Course Correction
Course Correction

Associated Press

Loved ones of a Black man fatally shot by police in Baton Rouge, Louisiana, and two law enforcement officers – one Black and one White – ambushed and killed in that city 12 days later came together for a Martin Luther King Jr. Day discussion during the Course Correction Conversation presented by the Urban Specialists at Gilley’s Southside Music Hall.

Bishop Omar Jahwar, CEO of the Dallas-based nonprofit Urban Specialists that stresses bridging the gap between the community and police among other things, called the Jan. 15 event “a healing conversation.”

“At some point the human agenda has to supersede your personal agenda,” said Jahwar, a pastor who guided the discussion in Dallas, which was billed as a dialogue about the violence as well as racial issues in America.

The participants included Trenisha Jackson, whose husband Montrell Jackson, a Baton Rouge officer, was among those killed in the 2016 ambush; Tonja Garafola, the widow of East Baton Rouge Parish Sheriff’s Deputy Brad Garafola; and Andricka Williams, the mother of three children of Alton Sterling, the man killed by officers in Baton Rouge.

“I just feel like love is the key. If we just go about this loving one another and not judging one another, I feel as if things will be better,” Trenisha Jackson said before the event. Her husband described the difficulties of being both a Black man and a police officer in a Facebook post days before his death.

“The foundation starts at home. … If you can’t live by example then you’re not leading by example,” Tonja Garafola said during the discussion, which drew about 1,000 people. “We have to pull through and we have to pull together. We have to.”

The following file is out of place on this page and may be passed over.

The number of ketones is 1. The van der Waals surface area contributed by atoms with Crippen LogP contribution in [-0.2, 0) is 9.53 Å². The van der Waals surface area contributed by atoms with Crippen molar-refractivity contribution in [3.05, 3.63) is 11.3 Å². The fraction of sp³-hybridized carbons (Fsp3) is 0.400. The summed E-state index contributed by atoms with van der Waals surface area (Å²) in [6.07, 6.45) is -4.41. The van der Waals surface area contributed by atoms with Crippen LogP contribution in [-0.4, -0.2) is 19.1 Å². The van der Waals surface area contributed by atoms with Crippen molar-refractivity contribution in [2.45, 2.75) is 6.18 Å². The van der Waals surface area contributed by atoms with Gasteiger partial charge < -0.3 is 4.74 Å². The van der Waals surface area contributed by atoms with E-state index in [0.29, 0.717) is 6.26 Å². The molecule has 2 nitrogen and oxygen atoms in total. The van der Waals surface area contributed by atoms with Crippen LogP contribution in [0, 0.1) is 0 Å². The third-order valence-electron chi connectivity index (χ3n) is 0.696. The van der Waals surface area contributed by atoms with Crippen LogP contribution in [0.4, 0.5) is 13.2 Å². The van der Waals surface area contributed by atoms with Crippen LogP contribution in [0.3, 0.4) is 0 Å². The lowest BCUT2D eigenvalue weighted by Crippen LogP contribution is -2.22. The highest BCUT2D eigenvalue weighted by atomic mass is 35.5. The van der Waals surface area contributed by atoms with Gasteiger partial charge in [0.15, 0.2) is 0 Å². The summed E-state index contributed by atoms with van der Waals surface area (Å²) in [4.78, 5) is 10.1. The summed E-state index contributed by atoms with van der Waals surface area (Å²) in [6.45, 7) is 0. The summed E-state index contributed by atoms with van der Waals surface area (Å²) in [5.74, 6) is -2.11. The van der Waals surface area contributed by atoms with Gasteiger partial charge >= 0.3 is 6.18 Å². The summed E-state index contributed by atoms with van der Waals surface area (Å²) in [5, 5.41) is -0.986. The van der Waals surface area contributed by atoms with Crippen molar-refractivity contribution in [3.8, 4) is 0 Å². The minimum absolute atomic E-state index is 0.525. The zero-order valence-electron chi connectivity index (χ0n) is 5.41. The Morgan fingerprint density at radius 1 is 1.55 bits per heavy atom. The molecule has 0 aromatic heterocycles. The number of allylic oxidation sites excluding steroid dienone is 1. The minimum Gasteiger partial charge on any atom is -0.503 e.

U.S. lawmakers along with Houston rap artist Scarface, NFL Hall of Famer Deion Sanders and other celebrities also attended the event.

“I have come to a conclusion that the only way you get to know anyone and to know their thoughts is to communicate with them. You cannot assume anything,” U.S. Rep. Eddie Bernice Johnson said from the stage in a discussion that served as an opener to the main event. “If everybody in this room were all the same color, you’d probably get that many different opinions. And so you can’t just assume that everyone is alike. You can’t assume everyone has had the same experiences.”

King’s daughter, the Rev. Bernice King, addressed the crowd via video.

“We’ve got to find a way to learn how to live together or we’re going to destroy ourselves. That’s just the bottom line,” King said. “And for the sake of the next generation, we cannot afford to do that. … We’ve got to find and learn how to listen to each other.”

John Carlos also took part in the discussion before the main event. Carlos and Tommie Smith staged one of the most iconic protests in sports history, when they raised their fists during the medals ceremony at the 1968 Olympics.

“I’ll never take my fist down. Why? Because the injustices have not stopped,” Carlos said when it was his turn to speak.

The fatal shooting of Alton Sterling occurred on July 5, 2016, as two White police officers pinned him to the pavement outside a convenience store where he was selling homemade CDs. The killing of the 37-year-old Sterling was captured on cellphone video and circulated widely online, sparking demonstrations across Baton Rouge.

Trenisha Jackson said the protests were “very, very hard” for her husband. “It’s like everybody was putting police officers in the same category instead of pointing out which officers were doing wrong,” she told the AP.

The national debate about race and policing became especially heated that summer. The day after Sterling’s death, Black motorist Philando Castile was shot and killed by a Latino police officer in suburban St. Paul, Minnesota.

Then the day after Castile’s death, five law enforcement officers were killed in Dallas when a Black man opened fire at a protest against police brutality. Authorities have said the Black Army veteran was seeking revenge for police shootings that killed or wounded Black men and that he told negotiators he wanted to kill as many White police officers as he could. Police killed him after a standoff.

On July 17, 2016, a Black military veteran killed Montrell Jackson and fellow Baton Rouge officer Matthew Gerald and Deputy Brad Garafola before he was shot dead. The gunman wounded three others who survived.

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